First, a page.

The following example can be used to test the interface between the kni test application and the rte_kni kernel module. In this example, the rte_kni kernel module is loaded in single kernel thread mode, loopback mode enabled, and the default carrier state is set to on so that the corresponding physical NIC port does not have to be connected in order to use the KNI interface. One KNI interface vEth0_0 is created for port 0 and one KNI interface vEth1_0 is created for port 1. Since rte_kni is loaded in “single kernel thread” mode, the one kernel thread is bound to lcore 8.

Since the physical NIC ports are not being used, link monitoring can be disabled by not specifying the -m flag to kni:

# rmmod rte_kni
# insmod kmod/rte_kni.ko lo_mode=lo_mode_fifo carrier=on
# ./build/kni -l 4-7 -n 4 -- -P -p 0x3 --config="(0,4,6,8),(1,5,7,9)"

13.4. KNI Operations

Once the kni application is started, the user can use the normal Linux commands to manage the KNI interfaces as if they were any other Linux network interface.

Enable KNI interface and assign an IP address:

# ip addr add dev vEth0_0 192.168.0.1

Show KNI interface configuration and statistics:

# ip -s -d addr show vEth0_0

The user can also check and reset the packet statistics inside the kni application by sending the app the USR1 and USR2 signals:

# Print statistics
# pkill -USR1 kni

# Zero statistics
# pkill -USR2 kni

Dump network traffic:

# tshark -n -i vEth0_0

The normal Linux commands can also be used to change the MAC address and MTU size used by the physical NIC which corresponds to the KNI interface. However, if more than one KNI interface is configured for a physical port, these commands will only work on the first KNI interface for that port.

Change the MAC address:

# ip link set dev vEth0_0 lladdr 0C:01:02:03:04:08

Change the MTU size:

# ip link set dev vEth0_0 mtu 1450

Limited ethtool support:

# ethtool -i vEth0_0

When the kni application is closed, all the KNI interfaces are deleted from the Linux kernel.

13.5. Explanation

The following sections provide some explanation of code.

13.5.1. Initialization

Setup of mbuf pool, driver and queues is similar to the setup done in the L2 Forwarding Sample Application (in Real and Virtualized Environments).. In addition, one or more kernel NIC interfaces are allocated for each of the configured ports according to the command line parameters.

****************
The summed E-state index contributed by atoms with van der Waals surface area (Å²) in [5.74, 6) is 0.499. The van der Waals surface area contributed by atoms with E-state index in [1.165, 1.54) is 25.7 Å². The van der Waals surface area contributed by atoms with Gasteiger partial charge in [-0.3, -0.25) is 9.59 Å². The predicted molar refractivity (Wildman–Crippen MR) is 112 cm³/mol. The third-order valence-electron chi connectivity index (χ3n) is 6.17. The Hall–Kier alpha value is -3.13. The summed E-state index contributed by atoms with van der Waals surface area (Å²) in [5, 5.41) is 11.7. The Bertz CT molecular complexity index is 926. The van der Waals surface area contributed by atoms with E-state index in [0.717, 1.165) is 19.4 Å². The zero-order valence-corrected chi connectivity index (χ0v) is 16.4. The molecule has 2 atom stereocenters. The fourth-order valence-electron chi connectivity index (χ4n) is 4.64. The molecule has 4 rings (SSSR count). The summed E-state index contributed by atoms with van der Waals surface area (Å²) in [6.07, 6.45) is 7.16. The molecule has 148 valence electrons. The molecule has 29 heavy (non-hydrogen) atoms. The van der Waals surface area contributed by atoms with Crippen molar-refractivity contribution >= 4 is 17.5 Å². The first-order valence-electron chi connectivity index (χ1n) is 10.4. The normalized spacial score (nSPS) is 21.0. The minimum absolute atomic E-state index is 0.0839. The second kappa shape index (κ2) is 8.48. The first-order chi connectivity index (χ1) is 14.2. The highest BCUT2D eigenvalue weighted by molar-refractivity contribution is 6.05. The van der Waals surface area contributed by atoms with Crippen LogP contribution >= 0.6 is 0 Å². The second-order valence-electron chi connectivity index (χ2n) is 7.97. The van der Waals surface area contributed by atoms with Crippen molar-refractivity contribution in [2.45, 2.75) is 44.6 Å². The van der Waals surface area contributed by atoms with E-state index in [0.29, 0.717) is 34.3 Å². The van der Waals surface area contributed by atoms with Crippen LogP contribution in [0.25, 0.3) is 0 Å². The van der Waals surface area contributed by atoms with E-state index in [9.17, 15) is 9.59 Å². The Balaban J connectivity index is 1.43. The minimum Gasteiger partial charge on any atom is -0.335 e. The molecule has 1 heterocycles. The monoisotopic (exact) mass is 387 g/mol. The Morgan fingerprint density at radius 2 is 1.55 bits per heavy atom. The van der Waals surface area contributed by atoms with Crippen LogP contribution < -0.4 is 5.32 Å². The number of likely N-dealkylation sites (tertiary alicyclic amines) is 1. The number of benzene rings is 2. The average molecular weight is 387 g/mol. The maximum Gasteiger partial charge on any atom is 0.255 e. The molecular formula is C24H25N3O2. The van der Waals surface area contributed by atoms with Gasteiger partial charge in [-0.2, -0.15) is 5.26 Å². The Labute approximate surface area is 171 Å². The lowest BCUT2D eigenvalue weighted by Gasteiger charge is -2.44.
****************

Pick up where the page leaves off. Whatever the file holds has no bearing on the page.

The code for allocating the kernel NIC interfaces for a specific port is in the function kni_alloc.

The other step in the initialization process that is unique to this sample application is the association of each port with lcores for RX, TX and kernel threads.

  • One lcore to read from the port and write to the associated one or more KNI devices

  • Another lcore to read from one or more KNI devices and write to the port

  • Other lcores for pinning the kernel threads on one by one

This is done by using the kni_port_params_array[] array, which is indexed by the port ID. The code is in the function parse_config.

13.5.2. Packet Forwarding

After the initialization steps are completed, the main_loop() function is run on each lcore. This function first checks the lcore_id against the user provided lcore_rx and lcore_tx to see if this lcore is reading from or writing to kernel NIC interfaces.

For the case that reads from a NIC port and writes to the kernel NIC interfaces (kni_ingress), the packet reception is the same as in L2 Forwarding sample application (see Receive, Process and Transmit Packets). The packet transmission is done by sending mbufs into the kernel NIC interfaces by rte_kni_tx_burst(). The KNI library automatically frees the mbufs after the kernel successfully copied the mbufs.

For the other case that reads from kernel NIC interfaces and writes to a physical NIC port (kni_egress), packets are retrieved by reading mbufs from kernel NIC interfaces by rte_kni_rx_burst(). The packet transmission is the same as in the L2 Forwarding sample application (see Receive, Process and Transmit Packets).